“If you are infected with measles, you develop lifelong immunity,” explains lead author Henrik Salje, a statistician and epidemiologist in the Mathematical Modeling of Infectious Diseases Unit at the Institut Pasteur. “But dengue is different. If you are infected by one of the dengue viruses, you become immune to that virus but not to the other three. And those who are infected for a second time by another form of the virus are more likely to develop a severe form of the disease.”

But how can we identify individuals who have already been infected once, and are therefore more at risk than others, if there is every likelihood that they did not suffer any symptoms and fell under the radar of local surveillance networks?

To address this question and try to establish a profile of those most at risk, a group of scientists from the Institut Pasteur, the University of Florida, Walter Reed Army Institute of Research and the University at Buffalo, New York, led by Henrik Salje, decided to investigate the antibodies of individuals and determine thresholds for alert.

“When individuals who have been infected once are infected for a second time by another form of the dengue virus, their antibody levels increase, but not enough to protect them,” explains Henrik Salje. “It’s as if the antibodies cling to the virus but are unable to neutralize it.”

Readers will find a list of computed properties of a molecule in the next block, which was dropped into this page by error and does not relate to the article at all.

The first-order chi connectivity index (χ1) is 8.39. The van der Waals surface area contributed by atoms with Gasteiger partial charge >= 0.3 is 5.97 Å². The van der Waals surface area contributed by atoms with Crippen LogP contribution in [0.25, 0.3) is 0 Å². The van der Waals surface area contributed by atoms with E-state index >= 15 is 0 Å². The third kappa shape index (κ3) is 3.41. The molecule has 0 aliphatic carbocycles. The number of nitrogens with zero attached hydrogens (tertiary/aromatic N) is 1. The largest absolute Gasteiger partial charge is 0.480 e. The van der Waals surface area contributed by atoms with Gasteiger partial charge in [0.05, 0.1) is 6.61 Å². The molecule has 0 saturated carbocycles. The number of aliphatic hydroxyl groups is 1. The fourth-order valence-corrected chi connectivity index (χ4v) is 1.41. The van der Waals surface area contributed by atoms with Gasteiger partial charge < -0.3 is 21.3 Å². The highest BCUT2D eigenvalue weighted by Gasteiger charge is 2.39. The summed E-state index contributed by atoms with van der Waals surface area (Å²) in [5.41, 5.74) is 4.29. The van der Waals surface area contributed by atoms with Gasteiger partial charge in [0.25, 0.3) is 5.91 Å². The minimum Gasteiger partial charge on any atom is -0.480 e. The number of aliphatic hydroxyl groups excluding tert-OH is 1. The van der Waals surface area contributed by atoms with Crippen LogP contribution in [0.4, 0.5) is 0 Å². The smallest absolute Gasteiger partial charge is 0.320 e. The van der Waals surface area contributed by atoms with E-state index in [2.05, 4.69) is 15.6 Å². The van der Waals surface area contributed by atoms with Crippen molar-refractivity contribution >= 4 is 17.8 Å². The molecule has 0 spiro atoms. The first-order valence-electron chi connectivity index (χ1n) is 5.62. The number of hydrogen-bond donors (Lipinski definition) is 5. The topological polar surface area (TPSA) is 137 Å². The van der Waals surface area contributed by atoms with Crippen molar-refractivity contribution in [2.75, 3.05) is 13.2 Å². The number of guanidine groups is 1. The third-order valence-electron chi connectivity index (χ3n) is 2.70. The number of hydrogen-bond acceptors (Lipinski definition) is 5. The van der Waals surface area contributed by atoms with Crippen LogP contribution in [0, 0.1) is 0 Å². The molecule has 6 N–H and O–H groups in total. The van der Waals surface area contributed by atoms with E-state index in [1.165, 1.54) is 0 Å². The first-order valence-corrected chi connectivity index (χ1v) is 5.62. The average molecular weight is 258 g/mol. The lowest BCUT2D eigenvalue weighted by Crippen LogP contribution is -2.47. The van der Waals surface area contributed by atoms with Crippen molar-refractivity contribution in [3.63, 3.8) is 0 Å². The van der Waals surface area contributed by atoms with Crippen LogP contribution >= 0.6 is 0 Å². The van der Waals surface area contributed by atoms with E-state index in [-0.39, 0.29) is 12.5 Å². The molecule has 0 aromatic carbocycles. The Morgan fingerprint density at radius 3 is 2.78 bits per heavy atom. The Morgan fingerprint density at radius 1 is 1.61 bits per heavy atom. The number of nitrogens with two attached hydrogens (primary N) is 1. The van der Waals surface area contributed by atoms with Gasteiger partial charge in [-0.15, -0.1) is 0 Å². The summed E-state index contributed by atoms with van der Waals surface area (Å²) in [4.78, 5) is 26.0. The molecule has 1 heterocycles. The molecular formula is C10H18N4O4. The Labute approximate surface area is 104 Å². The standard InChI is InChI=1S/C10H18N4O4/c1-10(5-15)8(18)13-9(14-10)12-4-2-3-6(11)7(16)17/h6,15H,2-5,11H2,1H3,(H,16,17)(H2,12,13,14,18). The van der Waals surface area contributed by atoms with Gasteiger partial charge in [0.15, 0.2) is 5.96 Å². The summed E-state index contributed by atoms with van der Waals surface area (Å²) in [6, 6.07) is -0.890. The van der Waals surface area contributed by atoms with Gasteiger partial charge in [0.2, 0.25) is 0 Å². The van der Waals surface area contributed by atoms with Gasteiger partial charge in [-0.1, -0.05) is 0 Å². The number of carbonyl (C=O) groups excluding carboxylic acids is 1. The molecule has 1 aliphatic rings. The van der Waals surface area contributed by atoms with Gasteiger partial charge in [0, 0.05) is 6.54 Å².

“These individuals fall within a significant “window of risk”; they are at high risk of developing hemorrhagic dengue,” continues Simon Cauchemez, last author of the paper and Head of the Mathematical Modeling of Infectious Diseases Unit.

To determine the boundaries of this “window of risk,” the scientists decided to take a fresh look at detailed data from a cohort of Thai patients recruited between 1998 and 2003 by researchers at the University at Buffalo and Walter Reed. For the purposes of the study they developed a bespoke mathematical and statistical model.

The cohort data concerns 3,451 children from a rural region in northern Thailand. They were given a blood test every 90 days for 5 years, so the scientists were able to observe their antibody levels over time. The children were also closely monitored to see whether they experienced dengue symptoms. All data were fed into the model developed by the team and, after performing a sophisticated statistical analysis, the scientists were able to determine antibody levels associated with a higher risk of complication.

“This analysis identified the context and level of antibodies that place a given individual within the “window of risk” — meaning that these people can immediately be monitored more closely,” sums up Henrik Salje.

“Characterization of individual risks offers the promise that we can monitor populations in the same way, and determine when a population might be collectively at risk of experiencing high rates of dengue disease,” adds Derek Cummings, co-author of the study and Professor of Biology at the University of Florida.

“The study also emphasized the difficulties involved in establishing an effective vaccine strategy for dengue, since the existing vaccines do not offer full protection against all serotypes,” reveals Simon Cauchemez. These findings advance our understanding of the virus and offer new prospects for identifying individuals who would benefit from closer monitoring and vaccination.